Works     Graphics    Info



Keywords: Stress, relief, interface, mood, wearable device


To design cohesive interfaces for a product consisting of two different components: a stress management app and wearable device.

In Spring 2018, I took a class to learn about how to design aesthetically engaging interfaces, and the final project involves designing two interfaces for a stress management app. The goal is to turn the user’s stress into something positive by providing positive visual feedbacks.

The user is stressed.

The wearable sensor picks up the user’s status and displays the sensor reading as well as the status of the user being stressed. The user presses the button on the screen in reaction. The screen then takes the user to the next screen where it suggests the user to relax.

Colors & Moodboarding

To set the tone of the user's statuses of being stressed/de-stressing, I partnered with a fellow classmate Sophia, and we built two distinct color palettes for each screen, pulling inspirations from images on the internet.


I decided on a clean, san serif font for a minimal style, so the user can clearly see the focus on the screen. I used two different weights and sizes to establish visual hierarchy, directing the user’s attention to the most important element on the screen.


I kept everything on the screen centered, with generous space between each group to reinforce the hierarchy of different groupings.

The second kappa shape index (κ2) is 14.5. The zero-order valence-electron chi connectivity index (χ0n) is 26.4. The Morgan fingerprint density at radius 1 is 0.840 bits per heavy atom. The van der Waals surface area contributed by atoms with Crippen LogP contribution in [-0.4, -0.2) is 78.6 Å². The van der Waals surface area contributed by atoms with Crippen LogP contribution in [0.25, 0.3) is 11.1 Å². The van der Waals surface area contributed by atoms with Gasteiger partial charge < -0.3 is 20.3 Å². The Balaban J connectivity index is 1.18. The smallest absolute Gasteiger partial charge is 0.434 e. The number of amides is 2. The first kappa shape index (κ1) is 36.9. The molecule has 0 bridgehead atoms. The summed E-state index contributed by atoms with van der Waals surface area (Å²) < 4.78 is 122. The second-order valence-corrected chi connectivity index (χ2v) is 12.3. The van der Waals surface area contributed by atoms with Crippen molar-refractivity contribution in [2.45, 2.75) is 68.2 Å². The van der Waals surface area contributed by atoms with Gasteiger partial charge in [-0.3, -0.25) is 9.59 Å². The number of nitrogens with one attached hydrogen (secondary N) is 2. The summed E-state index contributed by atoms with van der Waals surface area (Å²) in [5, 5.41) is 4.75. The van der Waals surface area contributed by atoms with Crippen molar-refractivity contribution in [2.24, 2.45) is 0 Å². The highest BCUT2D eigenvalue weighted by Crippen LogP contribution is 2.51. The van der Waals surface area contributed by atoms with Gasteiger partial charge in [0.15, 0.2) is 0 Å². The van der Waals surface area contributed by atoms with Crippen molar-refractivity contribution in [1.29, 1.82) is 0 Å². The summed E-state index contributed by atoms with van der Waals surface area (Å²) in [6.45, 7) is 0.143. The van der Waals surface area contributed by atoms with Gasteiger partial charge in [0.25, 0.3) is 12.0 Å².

Medium to High Fidelity

Based on peer feedback, I iterated through medium to high fidelity for the interfaces,  tweaking different elements like the font, iconography, spacing, copy, gradient, etc.

You can see the evolution below:

Final Design

The design is built upon a metaphor that compares the user's stress status to a battery, e.g. a low battery status when stressed.

There are two screens in total, each indicating a separate stress status.


  1. When the wearable device detects that the user's stress level has hit a certain critical point (e.g. when the “battery” is below 20%), the app connected to the device would enter the stressed screen.
  2. The symbol will change from exclamation to lightning sign to indicate changing status from being stressed to actively de-stressing, and enters the de-stressing screen.
  3. The “battery” will then charge as stress level decreases. When the stress level hits a certain point, the user will have the option to swipe left to quit the de-stressing mode.


It’s important to keep consistency between different components of the whole product - in this case, the interface and the physical wearable device. 

This is to insure that the user, while using both the wearable and the app, would have a seamless experience transitioning between the two, which will help create a sense that this is a cohesive product.

This is done through: keeping the symbols consistent across devices (e.g. exclamation and lightning), and translating the minimal style from the interfaces to the wearable device.

While the heart is a major element in the app interface, I decided make the wearable device square, which is more neutral and can be easily disguised as an accessory instead of a stress management device.


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